Let us review the 3 main formulae until this moment

$\boxed{a_x=\dfrac{1}{\left[1+\left(\dfrac{gt}{c}\right)^2\right]^{3/2}}g}$ $\boxed{u_x=\dfrac{\alpha t}{\sqrt{1+\left(\dfrac{g t}{c}\right)^2}}}$ $\boxed{x=x(t)=\dfrac{c^2}{g}\left(\sqrt{1+\left(\dfrac{gt}{c}\right)^2}-1\right)}$

We have calculated these results in the S-frame, it is also important and interesting to calculate the same stuff in the S’-frame of the moving particle. The proper time $\tau=t'$ is defined as:

$\boxed{d\tau=dt\sqrt{1-\left(\dfrac{u_x}{c}\right)^2}}$

Therefore,

$d\tau=dt\left[1-\dfrac{\left(\dfrac{gt}{c}\right)^2}{1+\left(\dfrac{gt}{c}\right)^2}\right]^{1/2}$

We can perform the integral as before

$\displaystyle{\int_0^\tau d\tau=\int_0^t\dfrac{dt}{\sqrt{1+\left(\dfrac{gt}{c}\right)^2}}}$

and thus

$\tau=\dfrac{c}{g}\int_0^\tau\dfrac{dt}{\sqrt{\left(\dfrac{c}{g}\right)^2+t^2}}=\dfrac{c}{g}\ln \left(\dfrac{gt}{c}+\sqrt{\left(\dfrac{gt}{c}\right)^2+1}\right)\bigg|_0^t$

Finally, the proper time(time measured in the S’-frame) as a function of the elapsed time on Earth (S-frame) and the acceleration is given by the very important formula:

$\boxed{\tau=\dfrac{c}{g}\ln \left(\dfrac{gt}{c}+\sqrt{1+\left(\dfrac{gt}{c}\right)^2}\right)}$

And now, let us set $z=gt/c$, therefore we can write the above equation in the following way:

$\dfrac{g\tau}{c}=\ln \left( z+\sqrt{1+z^2}\right)$

Remember now, from our previous math survey, that $\sinh^{-1}z=\ln \left( z+\sqrt{1+z^2}\right)$, so we can invert the equation in order to obtain t as function of the proper time since:

$\boxed{\tau=\dfrac{c}{g}\sinh^{-1}\left(\dfrac{gt}{c}\right)}$

$\boxed{t=\dfrac{c}{g}\sinh \left(\dfrac{g\tau}{c}\right)}$

Inserting this last equation in the relativistic equation path-time for the uniformly accelerated body in SR, we obtain:

$x=x(\tau)=\dfrac{c^2}{g}\left(\sqrt{1+\sinh^2\left(\dfrac{g\tau}{c}\right)}-1\right)$

i.e.,

$\boxed{x=x(\tau)=\dfrac{c^2}{g}\left[\cosh \left(\dfrac{g\tau}{c}\right)-1\right]}$

Similarly, we can calculate the velocity-proper time law. Previous equations yield

$u_x=\dfrac{c\sinh\left(\dfrac{g\tau}{c}\right)}{\sqrt{1+\sinh^2\left(\dfrac{g\tau}{c}\right)}}=\dfrac{c\sinh \left(\dfrac{g\tau}{c}\right)}{\cosh \left(\dfrac{g\tau}{c}\right)}$

and thus the velocity-proper time law becomes

$\boxed{u_x=c\tanh \left(\dfrac{g\tau}{c}\right)}$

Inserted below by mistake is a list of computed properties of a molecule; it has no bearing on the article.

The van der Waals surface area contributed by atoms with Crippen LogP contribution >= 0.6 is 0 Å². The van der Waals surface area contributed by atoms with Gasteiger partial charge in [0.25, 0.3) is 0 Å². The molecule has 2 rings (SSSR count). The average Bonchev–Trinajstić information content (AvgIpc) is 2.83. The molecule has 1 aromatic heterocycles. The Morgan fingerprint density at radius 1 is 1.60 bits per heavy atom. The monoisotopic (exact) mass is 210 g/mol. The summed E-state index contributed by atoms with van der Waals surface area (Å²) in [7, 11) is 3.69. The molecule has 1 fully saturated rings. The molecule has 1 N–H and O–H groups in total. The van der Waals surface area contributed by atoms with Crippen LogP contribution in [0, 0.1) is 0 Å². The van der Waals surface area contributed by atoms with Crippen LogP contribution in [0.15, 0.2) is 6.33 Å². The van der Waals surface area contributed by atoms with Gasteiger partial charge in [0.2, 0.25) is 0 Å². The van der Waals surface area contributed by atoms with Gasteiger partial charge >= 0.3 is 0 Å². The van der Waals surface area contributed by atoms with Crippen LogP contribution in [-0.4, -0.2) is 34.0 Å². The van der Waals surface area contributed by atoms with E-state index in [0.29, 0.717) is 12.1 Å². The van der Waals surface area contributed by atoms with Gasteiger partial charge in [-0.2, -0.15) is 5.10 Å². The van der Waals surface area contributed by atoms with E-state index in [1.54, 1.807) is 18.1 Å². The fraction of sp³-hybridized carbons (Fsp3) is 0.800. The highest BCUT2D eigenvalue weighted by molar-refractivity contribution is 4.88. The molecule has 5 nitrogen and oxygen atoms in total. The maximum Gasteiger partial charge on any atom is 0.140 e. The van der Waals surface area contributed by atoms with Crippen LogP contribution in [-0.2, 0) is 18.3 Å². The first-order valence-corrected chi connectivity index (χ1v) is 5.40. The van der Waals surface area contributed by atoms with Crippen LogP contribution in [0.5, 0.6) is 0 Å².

Remark: this last result is compatible with a rapidity factor $\varphi= \left(\dfrac{g\tau}{c}\right)$.

Remark(II): $a_x=\dfrac{du_x}{dt}=\left(1-\dfrac{u_x^2}{c^2}\right)^{3/2}g=\left(1-\tanh^2\left(\dfrac{g\tau}{c}\right)\right)^{3/2}g=\dfrac{1}{\cosh^3\left(\dfrac{g\tau}{c}\right)}g$. From this, we can read the reason why we said before that constant acceleration is “meaningless” unless we mean or fix certain proper time in the S’-frame since whenever we select a proper time, and this last relationship gives us the “constant” acceleration observed from the S-frame after the transformation. Of course, from the S-frame, as this function shows, acceleration is not “constant”, it is only “instantaneously” constant. We have to take care in relativity with the meaning of the words. Mathematics is easy and clear and generally speaking it is more precise than “words”, common language is generally fuzzy unless we can explain what we are meaning!

As the final part of this log entry, let us summarize the time-proper time, velocity-proper time, acceleration-proper time-proper acceleration and distance- proper time laws for the S’-frame:

$\boxed{t=\dfrac{c}{g}\sinh \left(\dfrac{g\tau}{c}\right)}$ $\boxed{u_x=c\tanh \left(\dfrac{g\tau}{c}\right)}$ $\boxed{a_x=\dfrac{1}{\cosh^3\left(\dfrac{g\tau}{c}\right)}g}$ $\boxed{x=x(\tau)=\dfrac{c^2}{g}\left[\cosh \left(\dfrac{g\tau}{c}\right)-1\right]}$

My last paragraph in this post is related to express the acceleration $g\approx 10ms^{-2}$ in a system of units where space is measured in lightyears (we take c=300000km/s) and time in years (we take 1yr=365 days). It will be useful in the next 2 posts:

$g=10\dfrac{m}{s^2}\dfrac{1ly}{9.46\cdot 10^{15}m}\dfrac{9.95\cdot 10^{14}s^2}{1yr^2}=1.05\dfrac{lyr}{yr^2}\approx 1\dfrac{lyr}{yr^2}$

Another election you can choose is

$g=9.8\dfrac{m}{s^2}=1.03\dfrac{lyr}{yr^2}\approx 1\dfrac{lyr}{yr^2}$

so there is no a big difference between these two cases with terrestrial-like gravity/acceleration.